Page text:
As a certified lead instructor of human trafficking, one of the biggest hurdles is getting our law enforcement officers to recognize a prostitute as a victim, particularly our narcotic investigators who strive to develop confidential informants. Victims have disclosed to us that officers have told them, “If I can’t arrest you for prostitution, I will find something else to arrest you for.” This is not the answer. Our victims need resources and opportunities to get out of “the life,” not to be incarcerated for a criminal enterprise they have been forced into for the means of surviving. Incarcerating our victims of human trafficking further traumatizes them. I urge my fellow officers to reconsider and ask themselves, “What if this was my child?” We should be focusing our efforts on arresting the traffickers and buyers. Fourteen percent of men admit to purchasing sex at least once in their lifetime, but many times face no consequences. In a study conducted by the Chicago Alliance Against Sexual Exploitation, most men cited the lack of consequence as a factor in their decision to purchase sex.

Combating human trafficking takes a collaborative effort between governmental and non-governmental entities. Federal, state, and municipal law enforcement agencies, the judicial court systems, and departmental children and family services need to build partnerships with one another to rescue victims and successfully prosecute offenders. Multidisciplinary teams have largely contributed to coordinating efforts between different agencies to accomplish successful prosecutions while causing the least revictimization to our children.

We ALL have a responsibility in keeping our children safe and heightening our communities’ awareness of human trafficking. The National Center for Missing and Exploited Children reports that 1 in 7 runaways were likely a victim of domestic minor sex trafficking with 1 in 3 being approached by a trafficker within the first 48 hours of running away. January was National Slavery and Human Trafficking Prevention Month. In an effort to increase awareness of this prevalent problem, I committed to wearing a human trafficking awareness ribbon for the month of January. When people don’t know what the ribbon represents, they ask, and it opens the door for conversation. When I talk about the prevalence and explain to community members what is happening and how it is happening, I watch their jaws drop in disbelief.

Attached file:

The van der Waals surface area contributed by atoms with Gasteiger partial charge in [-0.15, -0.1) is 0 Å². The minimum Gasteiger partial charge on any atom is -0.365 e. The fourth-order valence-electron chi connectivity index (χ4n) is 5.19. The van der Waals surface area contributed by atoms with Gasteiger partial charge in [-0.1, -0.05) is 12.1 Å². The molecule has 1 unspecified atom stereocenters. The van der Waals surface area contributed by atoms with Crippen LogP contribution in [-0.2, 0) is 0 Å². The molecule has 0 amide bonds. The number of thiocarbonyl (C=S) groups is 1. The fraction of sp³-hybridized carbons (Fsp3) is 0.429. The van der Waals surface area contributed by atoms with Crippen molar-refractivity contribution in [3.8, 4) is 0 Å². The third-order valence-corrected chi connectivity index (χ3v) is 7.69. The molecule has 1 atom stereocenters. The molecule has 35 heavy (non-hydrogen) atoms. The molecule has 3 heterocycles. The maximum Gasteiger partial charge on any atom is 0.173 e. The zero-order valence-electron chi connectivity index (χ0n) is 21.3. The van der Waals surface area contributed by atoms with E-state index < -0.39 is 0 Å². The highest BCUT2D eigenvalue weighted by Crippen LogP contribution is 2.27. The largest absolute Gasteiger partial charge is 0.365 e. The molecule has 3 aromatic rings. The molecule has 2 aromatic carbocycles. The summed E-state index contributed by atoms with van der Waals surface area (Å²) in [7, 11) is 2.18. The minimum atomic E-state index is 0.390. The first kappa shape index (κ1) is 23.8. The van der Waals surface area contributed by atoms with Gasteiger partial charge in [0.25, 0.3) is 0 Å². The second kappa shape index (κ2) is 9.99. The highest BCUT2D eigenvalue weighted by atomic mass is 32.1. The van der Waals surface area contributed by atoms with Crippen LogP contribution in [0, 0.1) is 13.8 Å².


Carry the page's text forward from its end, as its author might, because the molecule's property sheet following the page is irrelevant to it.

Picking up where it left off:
In closing, I would like to take a moment to recognize a few people that made it possible for me to contribute: Chief of Police Scott M. Sansom, Deputy Chief Rob Davis, my current lieutenant, Don Olson, retired Lt. Javier Rosario, my former sergeant from the Avon Police Department Jeffery Gilbert, and lastly but certainly not least Tammy Sneed, director of Gender Responsive Adolescent Services for the Connecticut Department of Children and Family Services. It is an honor to work alongside of Tammy and I attribute a vast amount of my knowledge and passion for combating human trafficking to the education she has provided to me. I look forward to continuing my efforts of combating this heinous crime.

Courtney Desilet
Courtney Desilet
Courtney M. Desilet graduated the Connecticut Police Academy in April of 2011 where she was awarded the Samuel Luciano Award, for having the highest academic average in the recruit training class. Courtney started her law enforcement career at the Avon Police Department in Connecticut where she served in the Patrol and Digital Forensics Divisions. Excelling in an undercover role, Courtney spent two years as an Investigator on the Internet Crimes Against Children Task Force. In 2013 she was hired at the East Hartford, Connecticut Police Department in the Patrol Division and three years later became a Field Training Officer as an addition to her regular duties. In 2017 Courtney assumed an Investigator position following a competitive process for the Vice, Intelligence and Narcotics Unit within the Criminal Investigations Bureau. Furthering her involvement and commitment to the East Hartford Police Department, Courtney was later selected in November 2018 to serve as the Designated Infectious Control Officer for the Department.